What I Told My 9-Year-Old About Coronavirus

The virus will have a lasting impact on our children’s sense of safety

Jessica Valenti
Published in
3 min readMar 16, 2020
Photo: Tetra Images/Getty Images

“I“I heard 20% of kids are going to die of coronavirus,” my nine-year-old daughter told me matter-of-factly last week. She’d heard that rumor from another classmate, the day before her Brooklyn school was shut down. I explained to her that no, children would not be dying of this virus — that, in fact, kids seemed to be the safest of all of us. It was just that things would be different for a while—like her school closing—out of an abundance of caution. “Okay,” she replied, “I thought that sounded wrong.” Then she got back to asking about playing Minecraft.

I’m glad that Layla seemed reassured, but it was a reminder that as adults are panicking, our children are listening. Closely.

I’ve seen lots of advice about how to entertain and teach children in the event of long school closures — how we’re supposed to keep to a schedule and maintain normalcy and boundaries. But I haven’t heard any advice on how to explain — to children who are old enough to understand that something is very wrong — what exactly is happening to the world right now. Especially when we know so little ourselves.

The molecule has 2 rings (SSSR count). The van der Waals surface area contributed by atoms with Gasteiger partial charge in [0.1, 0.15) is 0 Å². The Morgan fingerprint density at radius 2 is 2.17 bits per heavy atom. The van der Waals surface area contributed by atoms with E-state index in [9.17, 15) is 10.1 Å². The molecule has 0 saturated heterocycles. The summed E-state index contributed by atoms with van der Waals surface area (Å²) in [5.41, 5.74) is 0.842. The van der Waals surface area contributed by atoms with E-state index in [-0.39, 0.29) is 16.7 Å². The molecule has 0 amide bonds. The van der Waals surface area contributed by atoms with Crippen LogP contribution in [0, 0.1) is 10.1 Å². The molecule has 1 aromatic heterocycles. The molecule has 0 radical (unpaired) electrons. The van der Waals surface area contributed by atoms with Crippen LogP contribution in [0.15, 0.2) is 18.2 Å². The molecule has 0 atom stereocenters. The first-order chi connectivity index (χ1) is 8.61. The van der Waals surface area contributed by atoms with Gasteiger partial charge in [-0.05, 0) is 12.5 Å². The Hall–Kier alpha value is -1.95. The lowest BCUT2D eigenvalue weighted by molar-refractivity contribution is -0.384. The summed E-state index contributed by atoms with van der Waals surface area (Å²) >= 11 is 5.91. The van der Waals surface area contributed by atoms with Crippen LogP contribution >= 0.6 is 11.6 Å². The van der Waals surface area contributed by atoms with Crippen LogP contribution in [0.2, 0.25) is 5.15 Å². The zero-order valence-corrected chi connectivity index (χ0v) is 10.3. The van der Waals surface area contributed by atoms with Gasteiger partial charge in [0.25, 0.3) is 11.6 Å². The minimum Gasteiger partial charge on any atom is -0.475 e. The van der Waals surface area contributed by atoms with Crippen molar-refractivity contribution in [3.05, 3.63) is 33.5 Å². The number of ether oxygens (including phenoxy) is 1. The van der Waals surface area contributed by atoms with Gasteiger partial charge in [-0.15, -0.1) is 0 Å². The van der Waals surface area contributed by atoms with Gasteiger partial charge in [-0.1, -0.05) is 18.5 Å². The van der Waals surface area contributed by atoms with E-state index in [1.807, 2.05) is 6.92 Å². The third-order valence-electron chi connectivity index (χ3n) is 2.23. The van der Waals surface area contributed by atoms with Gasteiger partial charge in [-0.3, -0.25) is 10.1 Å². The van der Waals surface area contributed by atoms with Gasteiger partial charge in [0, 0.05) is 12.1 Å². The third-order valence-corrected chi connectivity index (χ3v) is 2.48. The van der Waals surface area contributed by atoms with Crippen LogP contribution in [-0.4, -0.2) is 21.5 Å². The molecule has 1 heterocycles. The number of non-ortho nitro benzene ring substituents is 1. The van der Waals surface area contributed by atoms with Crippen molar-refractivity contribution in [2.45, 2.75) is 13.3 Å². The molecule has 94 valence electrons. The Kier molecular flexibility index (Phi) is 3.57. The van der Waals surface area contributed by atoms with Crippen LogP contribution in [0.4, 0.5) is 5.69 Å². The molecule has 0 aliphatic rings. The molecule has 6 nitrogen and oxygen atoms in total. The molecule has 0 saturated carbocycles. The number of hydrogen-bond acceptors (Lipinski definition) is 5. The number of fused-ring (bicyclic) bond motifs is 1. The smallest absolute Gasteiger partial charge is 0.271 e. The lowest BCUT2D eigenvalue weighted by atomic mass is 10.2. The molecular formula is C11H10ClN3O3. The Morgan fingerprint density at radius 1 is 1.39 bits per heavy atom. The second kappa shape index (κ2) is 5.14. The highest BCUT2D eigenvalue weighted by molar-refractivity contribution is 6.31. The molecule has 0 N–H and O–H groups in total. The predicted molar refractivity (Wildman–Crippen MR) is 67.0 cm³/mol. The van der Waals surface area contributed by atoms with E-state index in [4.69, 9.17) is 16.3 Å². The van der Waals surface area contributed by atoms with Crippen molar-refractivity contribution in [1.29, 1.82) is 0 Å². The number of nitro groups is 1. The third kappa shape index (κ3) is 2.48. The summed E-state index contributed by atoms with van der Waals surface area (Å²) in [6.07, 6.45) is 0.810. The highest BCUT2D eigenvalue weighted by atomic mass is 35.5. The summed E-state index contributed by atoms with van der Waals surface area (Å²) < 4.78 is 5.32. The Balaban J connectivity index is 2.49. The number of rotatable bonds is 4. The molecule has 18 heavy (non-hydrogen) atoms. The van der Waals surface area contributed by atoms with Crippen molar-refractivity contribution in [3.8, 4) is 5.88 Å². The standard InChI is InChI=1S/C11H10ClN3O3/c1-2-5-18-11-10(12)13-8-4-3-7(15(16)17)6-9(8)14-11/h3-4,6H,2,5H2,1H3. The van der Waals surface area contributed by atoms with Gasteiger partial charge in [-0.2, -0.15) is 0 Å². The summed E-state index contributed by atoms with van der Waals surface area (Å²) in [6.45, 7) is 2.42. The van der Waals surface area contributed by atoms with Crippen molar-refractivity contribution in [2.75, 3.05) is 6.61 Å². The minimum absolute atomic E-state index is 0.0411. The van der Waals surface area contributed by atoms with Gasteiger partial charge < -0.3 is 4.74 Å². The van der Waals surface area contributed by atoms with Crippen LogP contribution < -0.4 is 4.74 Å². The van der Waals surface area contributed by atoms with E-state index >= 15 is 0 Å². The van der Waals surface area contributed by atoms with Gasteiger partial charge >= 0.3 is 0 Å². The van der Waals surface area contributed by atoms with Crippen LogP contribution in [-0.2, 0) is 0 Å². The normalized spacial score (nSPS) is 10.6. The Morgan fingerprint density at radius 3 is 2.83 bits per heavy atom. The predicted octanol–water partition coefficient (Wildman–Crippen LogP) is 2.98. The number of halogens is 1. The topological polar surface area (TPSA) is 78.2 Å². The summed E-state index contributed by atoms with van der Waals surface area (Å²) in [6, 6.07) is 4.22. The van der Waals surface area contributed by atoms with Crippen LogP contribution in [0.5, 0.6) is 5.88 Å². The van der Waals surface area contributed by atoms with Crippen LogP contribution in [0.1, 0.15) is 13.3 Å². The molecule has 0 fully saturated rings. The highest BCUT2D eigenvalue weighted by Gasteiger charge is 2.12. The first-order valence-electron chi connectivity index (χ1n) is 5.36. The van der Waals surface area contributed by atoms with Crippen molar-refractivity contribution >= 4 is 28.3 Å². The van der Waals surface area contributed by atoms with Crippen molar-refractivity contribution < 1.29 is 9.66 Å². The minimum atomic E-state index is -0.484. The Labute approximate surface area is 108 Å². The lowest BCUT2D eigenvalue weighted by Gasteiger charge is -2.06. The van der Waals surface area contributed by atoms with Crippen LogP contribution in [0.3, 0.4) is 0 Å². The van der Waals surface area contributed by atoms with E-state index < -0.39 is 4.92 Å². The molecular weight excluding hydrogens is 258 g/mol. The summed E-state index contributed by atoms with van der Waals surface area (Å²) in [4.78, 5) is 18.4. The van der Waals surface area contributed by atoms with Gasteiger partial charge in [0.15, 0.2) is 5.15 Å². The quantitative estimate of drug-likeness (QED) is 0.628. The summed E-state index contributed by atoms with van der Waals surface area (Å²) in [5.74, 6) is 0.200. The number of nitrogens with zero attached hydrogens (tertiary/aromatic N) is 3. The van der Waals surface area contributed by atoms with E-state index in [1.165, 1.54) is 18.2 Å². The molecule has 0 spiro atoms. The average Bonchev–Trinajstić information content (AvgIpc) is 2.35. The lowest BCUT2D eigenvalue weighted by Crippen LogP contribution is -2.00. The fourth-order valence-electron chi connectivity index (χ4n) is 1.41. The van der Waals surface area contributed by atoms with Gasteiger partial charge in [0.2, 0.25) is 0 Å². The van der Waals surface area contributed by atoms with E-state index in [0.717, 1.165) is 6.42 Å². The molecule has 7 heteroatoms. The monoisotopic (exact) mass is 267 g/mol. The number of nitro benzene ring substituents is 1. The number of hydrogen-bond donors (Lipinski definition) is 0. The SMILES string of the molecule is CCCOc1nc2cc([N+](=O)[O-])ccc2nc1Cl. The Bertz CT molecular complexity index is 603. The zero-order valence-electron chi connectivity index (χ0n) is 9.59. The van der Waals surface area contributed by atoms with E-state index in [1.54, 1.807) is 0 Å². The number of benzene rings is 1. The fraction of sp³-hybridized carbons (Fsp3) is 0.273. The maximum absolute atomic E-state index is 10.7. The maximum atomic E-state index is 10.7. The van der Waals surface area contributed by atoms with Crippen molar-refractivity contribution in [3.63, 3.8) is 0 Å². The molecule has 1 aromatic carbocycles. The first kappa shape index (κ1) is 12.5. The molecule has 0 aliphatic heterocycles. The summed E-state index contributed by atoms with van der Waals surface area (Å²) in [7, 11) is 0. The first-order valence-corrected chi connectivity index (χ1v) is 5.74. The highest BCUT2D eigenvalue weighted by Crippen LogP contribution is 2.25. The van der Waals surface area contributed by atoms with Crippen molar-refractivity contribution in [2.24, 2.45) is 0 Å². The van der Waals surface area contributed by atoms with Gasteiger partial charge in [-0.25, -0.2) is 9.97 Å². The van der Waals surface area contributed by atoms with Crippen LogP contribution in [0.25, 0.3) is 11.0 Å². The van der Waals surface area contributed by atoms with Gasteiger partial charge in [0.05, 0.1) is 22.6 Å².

As adults are panicking, our children are listening. Closely.

I can reassure my daughter that she likely won’t get ill because coronavirus is most dangerous for elderly and sick people, but that doesn’t make her feel any better about her grandparents. I can tell her that by washing our hands and walking instead of taking the subway we’re avoiding germs, but she can tell that the virus must be pretty serious for us to be taking extra measures like this. “We don’t walk to school to not get the flu,” she said.

She sees the lines at the grocery stores. She notices the people in masks and rubber gloves as we walk around Brooklyn. She even knows I bought a mask for her; one in a flower print that can be readjusted for small faces.

I’ve told her as close to the truth as I can: That lots of people are getting sick, and though she’s not in danger, lots of other people are, and we’re nervous that there won’t be enough doctors or rooms in the…



Jessica Valenti
Writer for

Feminist author & columnist. Native NYer, pasta enthusiast.